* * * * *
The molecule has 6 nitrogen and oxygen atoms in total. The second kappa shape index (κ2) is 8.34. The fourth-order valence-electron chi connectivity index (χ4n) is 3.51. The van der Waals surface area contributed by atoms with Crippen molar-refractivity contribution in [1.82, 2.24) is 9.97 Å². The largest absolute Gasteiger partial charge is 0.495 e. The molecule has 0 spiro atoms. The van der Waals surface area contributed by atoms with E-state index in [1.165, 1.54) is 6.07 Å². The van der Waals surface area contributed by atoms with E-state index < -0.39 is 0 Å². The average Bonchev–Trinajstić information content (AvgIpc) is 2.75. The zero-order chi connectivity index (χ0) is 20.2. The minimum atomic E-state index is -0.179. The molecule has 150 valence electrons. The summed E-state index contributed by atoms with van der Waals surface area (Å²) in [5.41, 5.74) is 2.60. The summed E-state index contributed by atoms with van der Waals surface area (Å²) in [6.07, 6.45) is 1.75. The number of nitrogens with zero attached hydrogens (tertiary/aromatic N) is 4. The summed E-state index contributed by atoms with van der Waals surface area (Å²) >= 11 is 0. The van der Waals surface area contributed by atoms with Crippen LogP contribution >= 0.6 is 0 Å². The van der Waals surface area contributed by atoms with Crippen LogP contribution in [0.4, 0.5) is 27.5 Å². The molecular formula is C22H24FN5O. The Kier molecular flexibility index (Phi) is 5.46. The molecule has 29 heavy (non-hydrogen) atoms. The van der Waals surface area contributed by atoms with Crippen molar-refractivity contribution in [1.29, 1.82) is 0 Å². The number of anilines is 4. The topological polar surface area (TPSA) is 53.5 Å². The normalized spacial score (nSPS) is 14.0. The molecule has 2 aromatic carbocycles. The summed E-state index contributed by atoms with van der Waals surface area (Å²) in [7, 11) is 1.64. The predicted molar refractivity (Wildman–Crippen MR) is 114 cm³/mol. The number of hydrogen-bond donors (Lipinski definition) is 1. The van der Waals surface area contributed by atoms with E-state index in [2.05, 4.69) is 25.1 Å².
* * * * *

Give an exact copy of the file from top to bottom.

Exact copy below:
The molecule has 6 nitrogen and oxygen atoms in total. The second kappa shape index (κ2) is 8.34. The fourth-order valence-electron chi connectivity index (χ4n) is 3.51. The van der Waals surface area contributed by atoms with Crippen molar-refractivity contribution in [1.82, 2.24) is 9.97 Å². The largest absolute Gasteiger partial charge is 0.495 e. The molecule has 0 spiro atoms. The van der Waals surface area contributed by atoms with E-state index in [1.165, 1.54) is 6.07 Å². The van der Waals surface area contributed by atoms with E-state index < -0.39 is 0 Å². The average Bonchev–Trinajstić information content (AvgIpc) is 2.75. The zero-order chi connectivity index (χ0) is 20.2. The minimum atomic E-state index is -0.179. The molecule has 150 valence electrons. The summed E-state index contributed by atoms with van der Waals surface area (Å²) in [5.41, 5.74) is 2.60. The summed E-state index contributed by atoms with van der Waals surface area (Å²) in [6.07, 6.45) is 1.75. The number of nitrogens with zero attached hydrogens (tertiary/aromatic N) is 4. The summed E-state index contributed by atoms with van der Waals surface area (Å²) >= 11 is 0. The van der Waals surface area contributed by atoms with Crippen LogP contribution >= 0.6 is 0 Å². The van der Waals surface area contributed by atoms with Crippen LogP contribution in [0.4, 0.5) is 27.5 Å². The molecular formula is C22H24FN5O. The Kier molecular flexibility index (Phi) is 5.46. The molecule has 29 heavy (non-hydrogen) atoms. The van der Waals surface area contributed by atoms with Crippen molar-refractivity contribution in [1.29, 1.82) is 0 Å². The number of anilines is 4. The topological polar surface area (TPSA) is 53.5 Å². The normalized spacial score (nSPS) is 14.0. The molecule has 2 aromatic carbocycles. The summed E-state index contributed by atoms with van der Waals surface area (Å²) in [7, 11) is 1.64. The predicted molar refractivity (Wildman–Crippen MR) is 114 cm³/mol. The number of hydrogen-bond donors (Lipinski definition) is 1. The van der Waals surface area contributed by atoms with E-state index in [2.05, 4.69) is 25.1 Å².